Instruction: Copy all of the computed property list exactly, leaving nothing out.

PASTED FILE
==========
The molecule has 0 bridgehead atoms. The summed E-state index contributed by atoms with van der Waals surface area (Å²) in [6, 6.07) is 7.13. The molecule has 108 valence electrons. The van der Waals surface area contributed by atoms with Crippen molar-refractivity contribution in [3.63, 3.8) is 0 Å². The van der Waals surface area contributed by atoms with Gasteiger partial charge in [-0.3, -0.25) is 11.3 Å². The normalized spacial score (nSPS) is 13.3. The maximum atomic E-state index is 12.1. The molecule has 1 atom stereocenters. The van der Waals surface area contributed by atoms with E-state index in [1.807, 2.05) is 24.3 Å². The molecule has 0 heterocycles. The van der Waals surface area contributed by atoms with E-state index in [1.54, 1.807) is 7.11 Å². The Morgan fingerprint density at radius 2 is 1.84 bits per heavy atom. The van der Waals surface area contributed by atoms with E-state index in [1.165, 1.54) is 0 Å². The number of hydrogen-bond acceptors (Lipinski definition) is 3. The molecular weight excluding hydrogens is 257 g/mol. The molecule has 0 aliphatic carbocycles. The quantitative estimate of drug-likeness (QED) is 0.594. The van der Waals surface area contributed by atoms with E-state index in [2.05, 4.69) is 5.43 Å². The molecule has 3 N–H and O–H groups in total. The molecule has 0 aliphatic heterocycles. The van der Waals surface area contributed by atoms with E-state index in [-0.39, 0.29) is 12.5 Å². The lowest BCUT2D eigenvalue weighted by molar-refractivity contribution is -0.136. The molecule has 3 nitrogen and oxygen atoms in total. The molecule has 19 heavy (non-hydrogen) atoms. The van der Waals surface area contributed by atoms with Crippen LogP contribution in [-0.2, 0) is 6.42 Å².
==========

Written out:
The molecule has 0 bridgehead atoms. The summed E-state index contributed by atoms with van der Waals surface area (Å²) in [6, 6.07) is 7.13. The molecule has 108 valence electrons. The van der Waals surface area contributed by atoms with Crippen molar-refractivity contribution in [3.63, 3.8) is 0 Å². The van der Waals surface area contributed by atoms with Gasteiger partial charge in [-0.3, -0.25) is 11.3 Å². The normalized spacial score (nSPS) is 13.3. The maximum atomic E-state index is 12.1. The molecule has 1 atom stereocenters. The van der Waals surface area contributed by atoms with E-state index in [1.807, 2.05) is 24.3 Å². The molecule has 0 heterocycles. The van der Waals surface area contributed by atoms with E-state index in [1.54, 1.807) is 7.11 Å². The Morgan fingerprint density at radius 2 is 1.84 bits per heavy atom. The van der Waals surface area contributed by atoms with E-state index in [1.165, 1.54) is 0 Å². The number of hydrogen-bond acceptors (Lipinski definition) is 3. The molecular weight excluding hydrogens is 257 g/mol. The molecule has 0 aliphatic carbocycles. The quantitative estimate of drug-likeness (QED) is 0.594. The van der Waals surface area contributed by atoms with E-state index in [2.05, 4.69) is 5.43 Å². The molecule has 3 N–H and O–H groups in total. The molecule has 0 aliphatic heterocycles. The van der Waals surface area contributed by atoms with E-state index in [-0.39, 0.29) is 12.5 Å². The lowest BCUT2D eigenvalue weighted by molar-refractivity contribution is -0.136. The molecule has 3 nitrogen and oxygen atoms in total. The molecule has 19 heavy (non-hydrogen) atoms. The van der Waals surface area contributed by atoms with Crippen LogP contribution in [-0.2, 0) is 6.42 Å².